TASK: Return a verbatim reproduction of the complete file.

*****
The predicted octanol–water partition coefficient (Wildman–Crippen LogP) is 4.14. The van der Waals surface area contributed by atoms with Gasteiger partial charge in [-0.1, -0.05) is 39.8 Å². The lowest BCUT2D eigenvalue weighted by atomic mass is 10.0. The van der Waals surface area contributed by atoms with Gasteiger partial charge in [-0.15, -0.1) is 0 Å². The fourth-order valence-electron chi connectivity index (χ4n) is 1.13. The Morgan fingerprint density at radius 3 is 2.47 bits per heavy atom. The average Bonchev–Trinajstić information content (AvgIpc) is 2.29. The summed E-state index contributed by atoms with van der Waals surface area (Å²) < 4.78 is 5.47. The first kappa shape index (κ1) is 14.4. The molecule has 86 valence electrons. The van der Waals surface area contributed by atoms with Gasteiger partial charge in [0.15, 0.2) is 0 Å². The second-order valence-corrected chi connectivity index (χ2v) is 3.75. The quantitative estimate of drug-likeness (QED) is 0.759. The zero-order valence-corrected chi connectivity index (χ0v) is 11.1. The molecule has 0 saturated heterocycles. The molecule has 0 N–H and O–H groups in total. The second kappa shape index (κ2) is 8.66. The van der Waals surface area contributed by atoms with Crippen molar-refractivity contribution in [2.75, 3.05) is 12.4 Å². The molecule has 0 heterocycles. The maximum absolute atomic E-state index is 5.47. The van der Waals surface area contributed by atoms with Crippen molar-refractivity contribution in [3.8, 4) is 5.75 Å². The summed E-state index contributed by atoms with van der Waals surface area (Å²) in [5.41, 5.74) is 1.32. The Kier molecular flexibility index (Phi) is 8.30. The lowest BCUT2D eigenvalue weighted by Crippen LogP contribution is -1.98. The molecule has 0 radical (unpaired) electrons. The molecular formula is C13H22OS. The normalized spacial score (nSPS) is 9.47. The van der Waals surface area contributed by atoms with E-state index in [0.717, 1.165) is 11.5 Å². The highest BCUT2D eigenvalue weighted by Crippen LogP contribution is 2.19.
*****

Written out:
The predicted octanol–water partition coefficient (Wildman–Crippen LogP) is 4.14. The van der Waals surface area contributed by atoms with Gasteiger partial charge in [-0.1, -0.05) is 39.8 Å². The lowest BCUT2D eigenvalue weighted by atomic mass is 10.0. The van der Waals surface area contributed by atoms with Gasteiger partial charge in [-0.15, -0.1) is 0 Å². The fourth-order valence-electron chi connectivity index (χ4n) is 1.13. The Morgan fingerprint density at radius 3 is 2.47 bits per heavy atom. The average Bonchev–Trinajstić information content (AvgIpc) is 2.29. The summed E-state index contributed by atoms with van der Waals surface area (Å²) < 4.78 is 5.47. The first kappa shape index (κ1) is 14.4. The molecule has 86 valence electrons. The van der Waals surface area contributed by atoms with Gasteiger partial charge in [0.15, 0.2) is 0 Å². The second-order valence-corrected chi connectivity index (χ2v) is 3.75. The quantitative estimate of drug-likeness (QED) is 0.759. The zero-order valence-corrected chi connectivity index (χ0v) is 11.1. The molecule has 0 saturated heterocycles. The molecule has 0 N–H and O–H groups in total. The second kappa shape index (κ2) is 8.66. The van der Waals surface area contributed by atoms with Crippen molar-refractivity contribution in [2.75, 3.05) is 12.4 Å². The molecule has 0 heterocycles. The maximum absolute atomic E-state index is 5.47. The van der Waals surface area contributed by atoms with Crippen molar-refractivity contribution in [3.8, 4) is 5.75 Å². The summed E-state index contributed by atoms with van der Waals surface area (Å²) in [5.41, 5.74) is 1.32. The Kier molecular flexibility index (Phi) is 8.30. The lowest BCUT2D eigenvalue weighted by Crippen LogP contribution is -1.98. The molecule has 0 radical (unpaired) electrons. The molecular formula is C13H22OS. The normalized spacial score (nSPS) is 9.47. The van der Waals surface area contributed by atoms with E-state index in [0.717, 1.165) is 11.5 Å². The highest BCUT2D eigenvalue weighted by Crippen LogP contribution is 2.19.